A good budget is the foundation of any strong financial plan.
And that’s what Budget Ease is all about. Without a good budget that you can actually follow, your chances of succeeding at any financial goal are very slim. Budget Ease was designed to make budgeting as simple, painless, and accurate as possible, so you’ll have the foundation you need for financial success. Taking control of your money may seem like a huge undertaking, but if you follow the three principles of Budget Ease, you’ll be well on your way in no time. The three principles of budgeting are:
Our 3 core principles:
- Don’t spend money you don’t have
- Plan ahead for all expected expenses
- Build a cushion for the unexpected
Principle 1: Don’t spend money you don’t have.
I’m sure we’ve all bought stuff before when we really didn’t have the money (credit cards make it so darn easy!), but if you want to get out of debt, stay out of debt, and build your savings, you’re going to have to follow Principle 1. This requires some discipline, but it’s well worth the effort. Falling into the trap of credit card debt will always land you in a place you don’t want to be!
To enforce this principle, Budget Ease uses the envelope budgeting system. As you get paid, Budget Ease takes your income and divides it up into envelopes for spending and saving. That way every dollar has a place and, as long as there’s money in your envelopes, you know you’re not spending money you don’t have. This method also makes it easy to see how much money you have left that you can safely spend.
Principle 2: Plan ahead for all expected expenses.
Technically Principle 1 is the only principle you actually need. If you can simply go the rest of your life without ever spending money you don’t have, you’ll be set. But without careful planning, you’ll most likely end up violating Principle 1 when larger, rarer expenses pop up.
It’s probably not hard to list the bills you have to pay each month and plan for those, but there are a lot of other expenses that tend to get forgotten. Some bills may only need to be paid every three or six months (like car insurance). Some you only pay once a year (like property tax). You need to set aside room in your budget for these things, too.
But it’s not just infrequent bills that can be the problem. I have some shocking news for you: Christmas is on December 25th! Have you started setting aside money for all those gifts? Do you take a vacation each year? Is a big anniversary coming up? Is putting money aside for those things part of your budget?
We all have things like this that aren’t unexpected but often slip through the cracks when planning, causing us to spend money we don’t have. Take some time to really think through all the expenses you have throughout the year and figure out how much you need to set aside for them.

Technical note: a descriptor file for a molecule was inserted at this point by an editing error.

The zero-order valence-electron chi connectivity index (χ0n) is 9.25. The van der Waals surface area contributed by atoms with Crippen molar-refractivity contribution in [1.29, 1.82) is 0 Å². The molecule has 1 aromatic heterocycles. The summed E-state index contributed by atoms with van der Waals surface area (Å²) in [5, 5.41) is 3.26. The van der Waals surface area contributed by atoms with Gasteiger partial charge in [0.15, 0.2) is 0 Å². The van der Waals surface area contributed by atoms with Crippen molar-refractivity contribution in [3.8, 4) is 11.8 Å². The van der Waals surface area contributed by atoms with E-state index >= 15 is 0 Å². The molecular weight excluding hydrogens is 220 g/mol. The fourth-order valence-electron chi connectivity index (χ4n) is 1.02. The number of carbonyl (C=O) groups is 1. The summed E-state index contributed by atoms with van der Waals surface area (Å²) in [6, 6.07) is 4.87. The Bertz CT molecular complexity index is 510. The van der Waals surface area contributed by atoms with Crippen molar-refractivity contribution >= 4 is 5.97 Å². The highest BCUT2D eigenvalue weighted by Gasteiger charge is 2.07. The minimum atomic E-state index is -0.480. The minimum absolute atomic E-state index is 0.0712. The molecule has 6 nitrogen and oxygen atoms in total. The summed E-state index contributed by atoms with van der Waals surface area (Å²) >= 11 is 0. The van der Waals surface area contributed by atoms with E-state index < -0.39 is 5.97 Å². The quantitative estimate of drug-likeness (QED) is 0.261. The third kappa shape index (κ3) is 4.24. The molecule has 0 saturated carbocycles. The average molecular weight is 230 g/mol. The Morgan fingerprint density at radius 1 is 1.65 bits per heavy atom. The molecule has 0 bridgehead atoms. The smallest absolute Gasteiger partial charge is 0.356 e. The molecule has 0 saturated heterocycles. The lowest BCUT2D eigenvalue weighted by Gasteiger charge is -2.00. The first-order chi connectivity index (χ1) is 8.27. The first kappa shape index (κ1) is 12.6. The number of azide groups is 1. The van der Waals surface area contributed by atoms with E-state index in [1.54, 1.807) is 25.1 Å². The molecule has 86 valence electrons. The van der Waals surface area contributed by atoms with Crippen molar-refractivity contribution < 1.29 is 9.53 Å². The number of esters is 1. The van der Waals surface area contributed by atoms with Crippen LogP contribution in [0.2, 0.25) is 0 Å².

With Budget Ease, you can specify whether bills are paid every 3, 6, or 12 months (for things like insurance and taxes), or you can set up a savings envelope and start accumulating money each month (for things like Christmas or vacations). It may take some time, but once you’ve made room in your budget for all expected expenses, you’ll be in a much more stable place financially.
Principle 3: Build a cushion for the unexpected.
Even if you commit to stop spending money you don’t have and strategically plan ahead for known expenses, you’re still going to run into totally unforeseen costs. Maybe you’ll have unexpected medical bills when your kid breaks his arm (that happened to me last summer). Or maybe your car breaks down or the furnace quits working (both happened to me last year, too). There are many things that can go wrong and cost you money, so it’s important to set aside funds that can cover those totally unexpected expenses.
How much should you put aside? Well, there are differing opinions on that. One popular idea is Dave Ramsey’s concept that you should start with $1,000 in an emergency fund, with an ultimate goal of three months of living expenses. Any time you have to spend some of this, you need to adjust your budget to build the balance back to where it was before you removed the money.
One word of warning here: Be sure that these are truly unexpected expenses and not just things you forgot about. If you forgot something, it’s fine. That happens. But once you realize it, you need to adjust your budget to plan for the next time it happens.
Principle 1 is something you should strive to do immediately. Principles 2 and 3 are ones you will develop over time. Once you’re consistently following these three principles, you can start really tackling your debt or building your savings or retirement fund. When you’re ready for this step, you might want to consider Dave Ramsey’s Seven Baby Steps to Financial Peace or something similar.
Whatever path you choose, Budget Ease will provide the solid foundation of a powerfully simple budgeting system that will give you the footing you need to reach your financial goals!